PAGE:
"People looking for jobs are often willing to divulge [personal] information," says Hansen, who says one of his clients told him about how a hacker used a fake email address from a job-search Web site to pose as a recruiter. He declined to elaborate on this example to protect the client, but it's an example of what he calls the "confused deputy" scenario, where someone claiming to be, say, a recruiter for Monster.com contacts an employee, and the employee believes that the caller is, in fact, a Monster.com recruiter and doesn't ask to verify his credentials. Hansen says it's the same as getting an envelope in the mail -- just because the envelope has a certain return address, it doesn't mean that the contents actually came from that sender.
Companies should use email verification systems that confirm the identity of a sender. These verifications send an email back to the address to confirm the sender's credentials. Some states -- including Texas -- have made it illegal to impersonate someone by email.
5. Employees downloading illegal movies and music
P2P networks just won't go away. In a large company, it's not uncommon to find employees using peer-to-peer systems to download illegal wares or setting up their own servers to distribute software.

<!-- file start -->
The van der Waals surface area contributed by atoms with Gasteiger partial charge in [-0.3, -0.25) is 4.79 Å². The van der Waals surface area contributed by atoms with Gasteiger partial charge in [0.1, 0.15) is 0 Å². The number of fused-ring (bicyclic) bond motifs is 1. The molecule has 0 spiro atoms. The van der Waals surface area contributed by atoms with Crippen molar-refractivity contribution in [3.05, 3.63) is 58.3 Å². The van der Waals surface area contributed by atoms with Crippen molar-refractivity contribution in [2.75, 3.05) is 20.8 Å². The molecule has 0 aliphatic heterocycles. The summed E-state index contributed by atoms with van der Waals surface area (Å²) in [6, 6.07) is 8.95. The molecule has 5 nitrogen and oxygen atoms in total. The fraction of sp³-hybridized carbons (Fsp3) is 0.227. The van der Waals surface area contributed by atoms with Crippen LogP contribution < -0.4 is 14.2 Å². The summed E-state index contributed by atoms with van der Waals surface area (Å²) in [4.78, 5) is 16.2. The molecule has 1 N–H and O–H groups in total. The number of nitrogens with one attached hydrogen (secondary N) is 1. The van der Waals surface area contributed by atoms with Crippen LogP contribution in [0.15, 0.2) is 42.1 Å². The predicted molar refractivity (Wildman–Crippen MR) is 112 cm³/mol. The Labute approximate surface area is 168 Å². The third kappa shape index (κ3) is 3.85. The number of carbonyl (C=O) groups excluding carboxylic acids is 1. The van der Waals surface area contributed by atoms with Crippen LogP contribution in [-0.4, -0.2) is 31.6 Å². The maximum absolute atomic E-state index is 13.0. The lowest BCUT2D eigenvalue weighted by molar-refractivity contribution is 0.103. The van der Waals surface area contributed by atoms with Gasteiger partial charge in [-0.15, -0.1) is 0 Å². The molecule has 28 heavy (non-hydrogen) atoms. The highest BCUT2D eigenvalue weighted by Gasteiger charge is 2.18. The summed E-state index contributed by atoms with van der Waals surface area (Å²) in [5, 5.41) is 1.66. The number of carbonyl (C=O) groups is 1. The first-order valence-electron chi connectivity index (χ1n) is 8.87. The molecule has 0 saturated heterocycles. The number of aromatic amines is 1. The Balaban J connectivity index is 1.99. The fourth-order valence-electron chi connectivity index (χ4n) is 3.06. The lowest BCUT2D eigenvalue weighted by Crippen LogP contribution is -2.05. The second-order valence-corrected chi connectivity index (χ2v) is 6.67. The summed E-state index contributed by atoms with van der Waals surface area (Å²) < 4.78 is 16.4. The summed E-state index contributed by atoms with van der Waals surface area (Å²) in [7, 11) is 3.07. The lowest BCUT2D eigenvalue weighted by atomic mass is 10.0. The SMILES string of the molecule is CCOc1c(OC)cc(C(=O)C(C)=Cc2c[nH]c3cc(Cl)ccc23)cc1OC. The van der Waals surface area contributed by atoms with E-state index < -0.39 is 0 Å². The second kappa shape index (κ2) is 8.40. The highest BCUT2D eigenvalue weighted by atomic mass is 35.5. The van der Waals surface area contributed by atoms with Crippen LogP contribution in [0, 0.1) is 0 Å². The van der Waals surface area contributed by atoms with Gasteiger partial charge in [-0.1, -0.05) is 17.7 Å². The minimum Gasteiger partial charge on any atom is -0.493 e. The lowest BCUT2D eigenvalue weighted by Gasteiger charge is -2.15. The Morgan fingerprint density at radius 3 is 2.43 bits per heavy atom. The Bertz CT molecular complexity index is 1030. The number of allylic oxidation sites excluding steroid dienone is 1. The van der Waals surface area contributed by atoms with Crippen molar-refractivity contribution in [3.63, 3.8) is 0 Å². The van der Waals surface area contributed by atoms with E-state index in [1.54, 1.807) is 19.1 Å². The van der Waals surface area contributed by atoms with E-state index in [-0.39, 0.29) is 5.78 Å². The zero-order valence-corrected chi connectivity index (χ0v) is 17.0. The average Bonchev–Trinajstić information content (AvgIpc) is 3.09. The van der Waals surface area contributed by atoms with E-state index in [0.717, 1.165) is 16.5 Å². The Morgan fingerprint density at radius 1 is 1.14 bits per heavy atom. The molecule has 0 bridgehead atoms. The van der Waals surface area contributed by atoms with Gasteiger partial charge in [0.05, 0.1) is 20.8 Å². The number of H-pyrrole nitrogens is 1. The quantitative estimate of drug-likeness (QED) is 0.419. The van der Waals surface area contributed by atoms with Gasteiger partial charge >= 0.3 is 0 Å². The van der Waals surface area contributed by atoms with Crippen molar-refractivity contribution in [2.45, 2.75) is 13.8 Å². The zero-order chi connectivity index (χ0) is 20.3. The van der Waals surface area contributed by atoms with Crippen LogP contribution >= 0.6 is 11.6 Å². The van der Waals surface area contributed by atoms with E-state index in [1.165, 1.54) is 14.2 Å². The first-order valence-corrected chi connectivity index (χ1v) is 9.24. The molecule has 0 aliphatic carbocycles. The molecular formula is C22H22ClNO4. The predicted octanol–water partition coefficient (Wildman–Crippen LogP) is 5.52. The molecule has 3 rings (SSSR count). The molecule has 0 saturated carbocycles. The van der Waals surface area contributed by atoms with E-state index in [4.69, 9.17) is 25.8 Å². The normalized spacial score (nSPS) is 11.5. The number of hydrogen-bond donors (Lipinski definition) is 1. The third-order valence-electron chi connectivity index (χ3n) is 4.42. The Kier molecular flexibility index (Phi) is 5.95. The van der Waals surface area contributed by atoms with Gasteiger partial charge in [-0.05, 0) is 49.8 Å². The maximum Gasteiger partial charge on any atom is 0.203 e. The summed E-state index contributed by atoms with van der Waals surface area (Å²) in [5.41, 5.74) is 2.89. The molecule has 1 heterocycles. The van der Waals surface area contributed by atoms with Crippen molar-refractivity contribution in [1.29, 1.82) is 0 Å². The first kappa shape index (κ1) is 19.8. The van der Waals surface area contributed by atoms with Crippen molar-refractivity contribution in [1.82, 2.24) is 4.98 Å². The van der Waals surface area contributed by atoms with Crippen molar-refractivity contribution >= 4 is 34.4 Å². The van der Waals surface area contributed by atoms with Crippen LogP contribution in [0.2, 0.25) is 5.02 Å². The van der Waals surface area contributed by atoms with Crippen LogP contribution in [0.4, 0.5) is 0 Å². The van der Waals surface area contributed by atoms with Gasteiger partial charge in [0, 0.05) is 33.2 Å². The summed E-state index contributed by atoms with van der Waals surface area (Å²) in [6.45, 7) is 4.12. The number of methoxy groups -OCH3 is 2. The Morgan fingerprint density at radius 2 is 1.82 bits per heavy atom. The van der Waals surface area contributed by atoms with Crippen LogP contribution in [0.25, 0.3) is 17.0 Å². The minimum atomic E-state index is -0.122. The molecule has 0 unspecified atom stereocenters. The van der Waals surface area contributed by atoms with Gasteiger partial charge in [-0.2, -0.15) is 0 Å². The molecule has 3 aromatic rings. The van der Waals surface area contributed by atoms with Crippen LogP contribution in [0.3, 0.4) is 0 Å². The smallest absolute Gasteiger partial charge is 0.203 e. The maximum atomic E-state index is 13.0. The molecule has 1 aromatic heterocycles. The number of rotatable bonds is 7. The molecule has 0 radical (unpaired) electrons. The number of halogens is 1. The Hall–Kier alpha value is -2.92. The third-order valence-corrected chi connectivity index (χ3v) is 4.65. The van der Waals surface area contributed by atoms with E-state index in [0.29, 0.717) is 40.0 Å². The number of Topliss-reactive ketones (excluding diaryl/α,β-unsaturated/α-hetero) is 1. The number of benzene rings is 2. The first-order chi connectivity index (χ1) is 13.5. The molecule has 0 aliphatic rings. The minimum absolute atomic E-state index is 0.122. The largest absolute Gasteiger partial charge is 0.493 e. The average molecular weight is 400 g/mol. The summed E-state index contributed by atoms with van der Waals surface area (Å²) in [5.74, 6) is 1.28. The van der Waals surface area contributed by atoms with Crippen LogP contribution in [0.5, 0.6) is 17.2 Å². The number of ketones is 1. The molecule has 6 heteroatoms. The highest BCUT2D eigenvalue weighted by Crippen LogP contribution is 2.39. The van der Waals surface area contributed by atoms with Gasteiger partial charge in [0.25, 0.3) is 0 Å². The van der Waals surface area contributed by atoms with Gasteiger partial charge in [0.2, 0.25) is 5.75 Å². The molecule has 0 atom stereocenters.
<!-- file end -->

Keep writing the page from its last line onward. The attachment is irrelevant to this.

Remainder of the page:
"P2P networking should, as per policy, be completely blocked in every enterprise," says Winn Schwartau, CEO of The Security Awareness Company, a security training firm. "The P2P ports should be completely shut down at all perimeters and ideally at the company's endpoints. P2P programs can be stopped through white/black listings and filters on the enterprise servers."
Schwartau tells the story of a financial services firm in New York that had a P2P port running all day, every day in its office. Eventually, it was discovered and found to be a porn file server. Schwartau says the unfortunate truth about what he calls "criminal hacking" is that the thieves are usually drawn to nefarious activities, so one of the first places they might look is a P2P server and any potential security holes.
"Injecting hostile code into P2P files is [not difficult] and can create a beachhead within an organization, depending upon the code design," he says. He suggests a technique called "resource isolation," which essentially controls which applications users are allowed to access based on permission rights. Different operating systems do that in slightly different ways, Schwartau says, but it's worth pursuing in situations where a corporate policy is lacking or isn't followed.
Schwartau encourages IT shops to conduct regular sweeps of all company networks and servers to look for P2P activity and to be vigilant about blocking any P2P activity.
6. SMS text messaging spoofs and malware infections
Another potential attack vector: text messaging on smartphones. Hackers can use SMS text messages to contact employees in direct attempts to get them to divulge sensitive information like network log-in credentials and business intelligence, but they can also use text messages to install malware on a phone.